Not all is well in theories of planet formation, though. Astrobiology Magazine complained this week that many of the exoplanets discovered around other stars do not fit theories of the origin of the solar system. “Over the past two hundred years, a standard model emerged to explain how solar systems form,” it began (that model began with the “Nebular Hypothesis” by Laplace in 1796). “Using our own solar system as a guide, the model explains the existence of a central star (our Sun), an inner system of rocky, ‘terrestrial’ planets, and an outer system of ‘gas giant’ planets, all orbiting in nearly the same plane of rotation as the central star.” It worked out well when there was only one system to study (ours). Unfortunately for modelers, “Recent discoveries of planetary systems around other stars have challenged this model. These exoplanet discoveries have included gas giant planets in close orbit around their stars, some of which are in radically different planes of rotation from their primary stars.”
Modelers have come up with “Various schemes suggested to explain how a gas giant could form beyond the ice line and then move inward toward the star,” the article continued. But is giving this necessity a name like “migration” sufficient to qualify as an explanation? Perhaps transfer of angular momentum from the disk would make a gas giant start spiraling in, but how could it get kicked into a high-inclination orbit? The ad hoc addition of a passing star might kick a giant planet out of the plane, or even make it revolve backward. “There are a lot of things going on that we didn’t anticipate,” one modeler remarked.
A downside of all this chaotic interaction and migration is that it makes life less probable around other stars. Systems with gas giants moving wildly would easily kick habitable planets out to oblivion. Aside from that concern, another researcher was dubious about whether adding passing stars and migrations improves our understanding of planet formation. “I have a hard time believing that improbable events like this could lead to a large percentage of planets in retrograde orbits,” he said. It seems a little premature, therefore, to think that small-scale processes in Saturn’s rings will shed light on where our “relatively peaceful” solar system came from.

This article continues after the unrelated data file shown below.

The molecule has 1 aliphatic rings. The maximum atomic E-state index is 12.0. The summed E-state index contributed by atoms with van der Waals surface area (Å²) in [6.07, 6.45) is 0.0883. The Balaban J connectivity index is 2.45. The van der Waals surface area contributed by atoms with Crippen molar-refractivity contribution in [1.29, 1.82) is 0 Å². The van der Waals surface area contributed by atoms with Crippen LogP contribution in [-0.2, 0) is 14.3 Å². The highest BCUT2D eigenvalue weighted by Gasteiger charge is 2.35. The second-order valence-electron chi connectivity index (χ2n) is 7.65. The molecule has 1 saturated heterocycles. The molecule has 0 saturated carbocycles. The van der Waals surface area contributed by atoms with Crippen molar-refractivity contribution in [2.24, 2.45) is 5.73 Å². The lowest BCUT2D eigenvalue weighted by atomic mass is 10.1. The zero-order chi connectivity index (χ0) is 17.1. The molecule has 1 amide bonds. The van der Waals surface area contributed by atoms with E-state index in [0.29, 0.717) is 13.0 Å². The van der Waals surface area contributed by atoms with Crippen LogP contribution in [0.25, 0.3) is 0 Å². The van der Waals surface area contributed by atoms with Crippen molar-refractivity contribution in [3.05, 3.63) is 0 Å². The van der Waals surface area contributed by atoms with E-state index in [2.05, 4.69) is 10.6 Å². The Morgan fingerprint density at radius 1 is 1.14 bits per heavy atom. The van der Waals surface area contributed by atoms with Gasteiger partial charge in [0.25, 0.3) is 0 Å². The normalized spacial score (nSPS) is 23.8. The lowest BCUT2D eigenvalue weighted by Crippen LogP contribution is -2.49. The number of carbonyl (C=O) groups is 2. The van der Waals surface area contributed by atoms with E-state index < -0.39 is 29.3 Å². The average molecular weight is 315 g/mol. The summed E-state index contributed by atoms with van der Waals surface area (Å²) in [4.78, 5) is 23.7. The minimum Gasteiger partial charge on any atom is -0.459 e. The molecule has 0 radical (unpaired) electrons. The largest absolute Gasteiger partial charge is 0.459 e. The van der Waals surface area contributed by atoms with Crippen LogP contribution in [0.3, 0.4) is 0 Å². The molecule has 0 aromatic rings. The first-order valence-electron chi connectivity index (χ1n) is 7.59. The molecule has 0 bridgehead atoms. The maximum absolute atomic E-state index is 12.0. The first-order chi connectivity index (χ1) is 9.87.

He would probably be even more incredulous after reading Jonathan Henry’s article in the latest Journal of Creation from CMI (24:2, August 2010, pp. 87-94). Dr. Henry shows from Laplace to the present that “Solar system formation by accretion has no observational evidence.” Accretion has never been shown to work in any realistic lab experiment. Particles do not accrete into planets: they bounce off one another or break into smaller pieces. Furthermore, there is no evidence of nebula collapse, of stars forming, or of planetary systems forming. There is much evidence for disruption, destruction, and dissolution, but not the accretion of small objects into bigger ones.